Interactive statistical programming 

Interactive solution of small statistical problems.

"MINITAB is an interactive statistical computing system [...] developed by the Department of Statistics at Pennsylvania State University. MINITAB is written in FORTRAN and originated as a student-oriented adaptation of the National Bureau of Standards OMNITAB system. It is designed to allow students in introductory statistics courses to communicate with the computer through commands similar to English sentences."

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MINITAB => MINITAB II   Evolution of

  • Ryan,T.A. et al, "MINITAB Student Handbook", Duxbury Press 1976. view details
  • Farber, Elizabeth "Guide To Minitab" NY 79 view details
  • Velleman, Paul F. and David C. Hoaglin. "Applications, Basics, and Computing of Exploratory Data Analysis" Duxbury Press, 1981 view details
  • Croarkin, M. Carroll "Statistics and Measurements" J. Res. Natl. Inst. Stand. Technol 106(1) January?February 2001 pp279?292 view details Extract: Statistical Computing
    Statistical Computing
    The ubiquitous use of statistics at NIST has come about for many reasons, one of which is certainly the development of state-of-the-art statistical computing tools within SED. In the early 1960s, Joseph Hilsenrath of the Thermodynamics Section, Heat and Power Division, conceived the idea of a spreadsheet program for scientific calculations. Together with Joseph Cameron and the support of several NBS sections, this idea led to a program called Omnitab [5]. Omnitab is an interpretive computing system with a command structure in English that performs scientific calculations on data in columns in a worksheet.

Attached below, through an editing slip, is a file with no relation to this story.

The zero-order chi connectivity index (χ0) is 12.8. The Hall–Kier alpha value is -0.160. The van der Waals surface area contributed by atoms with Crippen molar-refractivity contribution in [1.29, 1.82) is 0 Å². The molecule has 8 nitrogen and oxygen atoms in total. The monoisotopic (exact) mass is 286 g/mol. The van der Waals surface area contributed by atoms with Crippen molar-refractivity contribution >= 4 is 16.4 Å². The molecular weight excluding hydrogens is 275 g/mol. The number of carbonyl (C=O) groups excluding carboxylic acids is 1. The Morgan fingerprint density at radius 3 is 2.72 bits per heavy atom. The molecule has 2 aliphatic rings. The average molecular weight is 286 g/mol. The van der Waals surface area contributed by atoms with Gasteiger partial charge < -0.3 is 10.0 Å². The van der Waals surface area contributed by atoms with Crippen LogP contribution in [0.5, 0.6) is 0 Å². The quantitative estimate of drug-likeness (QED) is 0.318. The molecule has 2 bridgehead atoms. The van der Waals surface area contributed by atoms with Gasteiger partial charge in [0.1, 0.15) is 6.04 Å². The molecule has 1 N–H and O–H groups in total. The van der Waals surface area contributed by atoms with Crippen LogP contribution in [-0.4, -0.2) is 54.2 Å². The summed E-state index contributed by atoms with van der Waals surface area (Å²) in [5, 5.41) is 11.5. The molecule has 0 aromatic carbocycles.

When Cameron became Chief of SEL, he formed a team, headed by David Hogben, to complete the development of Omnitab as a sophisticated statistical package. By 1966, it was already strong in data manipulation, regression analysis with related diagnostic graphics and tests, one and two-way analysis of variance, special functions, and matrix operations. It quickly became the standard tool for statistical calculations at NIST. It was so innovative at the time that when Brian Joiner left SEL in the 1960s to teach at Pennsylvania State University, he took a copy of Omnitab with him for his students. A few years later, Joiner formed a company that revised the code and offered it for sale as the commercial package, Minitab.
    Omnitab is strong on analytical procedures but not on graphics output. In 1969, when James Filliben brought his perspective on exploratory data analysis (EDA) to NBS, he immediately saw the need for software with strong graphics capability, and he set about developing code to support his consulting activities that incorporated the best features of EDA. There was never a steering committee for this project as there was for Omnitab, but from the breadth of problems and data encountered in the NBS laboratories, a diverse and versatile package, called Dataplot [14], was conceived. The package is a workhorse for graphical and statistical analysis at NIST and is a repository for datasets from important NIST experiments. Because it is a free and down-loadable resource maintained by the Information Technology Laboratory, Dataplot has recently been interfaced with an on-line statistics handbook that is under development within the Statistical Engineering Division and SEMATECH. From the handbook pages, the reader can run examples of statistical approaches presented in case studies in the handbook.